Home / Markets / Mark To Market /  June’s poor monsoon will reignite demand for greater stimulus

MUMBAI : The southwest monsoon in India is off to the weakest start since 2014. The India Meteorological Department’s latest monsoon reading shows that till 26 June, cumulative rainfall was 36% below normal.

Of course, the first question that comes to mind in this scenario is how sharply food prices will rise. But economists say that is not the primary concern for now. First, rainfall is expected to improve in the latter half of the season. Second, the current food stock should take care of a shortage in foodgrain supply.

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While an inflation shock may not be a worry, there are other concerns. “A 36% deficient monsoon till now is significant relative to historical trends. While the impact of inadequate monsoon on food inflation can be negated, a reduction in volume of crop produced can turn out to be a drag for GDP," said Anubhuti Sahay, a senior economist at Standard Chartered Bank.

“The significance of monsoons in India has gone down over the years, but they still have a bearing on foodgrain production, rural sentiment and the political economy," economists at UBS Securities Ltd said in a 25 June note to clients.

It’s important to note here that growth is already subdued due to a consumption slowdown, and a drop in rural incomes can worsen matters. Economists say that rural incomes and consequently rural demand are linked to how the monsoon pans out.

But while the actual impact on growth may take some time to fathom, the poor monsoon in June is another weapon in the arsenal of those demanding a monetary and fiscal stimulus to kick-start growth in the economy.

“In anticipation of weaker growth, we may see the central bank moving on higher rate cuts," an economist at an institutional brokerage said on condition of anonymity.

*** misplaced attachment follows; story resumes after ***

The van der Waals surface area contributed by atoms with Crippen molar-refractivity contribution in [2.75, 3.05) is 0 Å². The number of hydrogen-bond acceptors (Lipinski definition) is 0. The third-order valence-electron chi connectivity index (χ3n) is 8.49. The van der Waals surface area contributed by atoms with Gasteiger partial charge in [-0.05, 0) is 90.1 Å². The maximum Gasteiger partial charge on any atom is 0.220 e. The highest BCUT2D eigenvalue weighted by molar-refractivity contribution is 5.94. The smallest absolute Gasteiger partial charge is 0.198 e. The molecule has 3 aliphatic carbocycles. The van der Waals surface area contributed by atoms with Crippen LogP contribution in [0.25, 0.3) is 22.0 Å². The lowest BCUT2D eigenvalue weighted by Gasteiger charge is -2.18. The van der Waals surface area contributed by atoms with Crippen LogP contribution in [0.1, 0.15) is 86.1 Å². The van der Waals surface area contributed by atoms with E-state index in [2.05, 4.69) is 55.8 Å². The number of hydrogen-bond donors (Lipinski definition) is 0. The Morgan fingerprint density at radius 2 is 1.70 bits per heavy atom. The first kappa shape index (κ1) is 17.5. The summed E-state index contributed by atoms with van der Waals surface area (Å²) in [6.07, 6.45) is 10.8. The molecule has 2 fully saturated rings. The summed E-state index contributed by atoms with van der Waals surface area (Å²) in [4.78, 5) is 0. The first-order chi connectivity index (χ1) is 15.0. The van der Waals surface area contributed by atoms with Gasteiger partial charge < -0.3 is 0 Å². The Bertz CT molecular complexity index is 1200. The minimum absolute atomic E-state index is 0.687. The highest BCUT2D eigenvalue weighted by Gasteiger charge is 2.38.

“We believe that monetary policy, both globally and domestically, remains driven by downside risks to growth than upside risks to inflation. We thus expect a 25-basis point repo rate cut in August," said Sahay of Standard Chartered. One basis point is one hundredth of a percentage point.

Going by the minutes of the monetary policy committee’s last meeting, it’s clear that the central bank seems to be more worried about growth than inflation. With another setback on the growth front, there is more scope than the anticipated 25-basis point rate cut in August, according to economists.

“The government, too, may announce further stimulus for the rural economy. How the government deals with maintaining the fiscal position is another matter," said the economist, who did not want to be named.

How far the central government goes with regard to slipping on its fiscal deficit targets will also have a huge bearing on the central bank’s rate policy.

The weaker-than-expected monsoon rainfall apart, growth has been challenged by other factors.

Brokerage Nomura’s latest heat map of high frequency indicators shows that the consumption slowdown is deepening in the second quarter. “Data on investment demand available till April suggests broader moderation across the sector, although the investment slowdown is not as sharp as the consumption slump," it said in a report on 26 June.

It should be noted that India’s gross domestic product growth slowed to 5.8% in the March quarter.

A slew of institutions have expressed concerns about India’s growth prospects in the wake of these issues. Recently, Fitch Ratings cut India’s GDP growth forecast for the current fiscal from 6.8% to 6.6%, citing the persistent slowdown in the manufacturing and agriculture sectors.

The silver lining is that inflation is not yet a worry, which means the case for rate cuts becomes stronger.

“Yes, the monsoon deficiency is significant as of now but like witnessed in the past, we expect monsoon to catch up in August to September, which is crucial for cultivation," said Indranil Pan, chief economist at IDFC First Bank. “Even if the monsoon was to disappoint, I don’t expect it to have a disastrous effect on inflation. There is adequate buffer stock for cereals. Some impact might be seen on seasonal items like vegetables."

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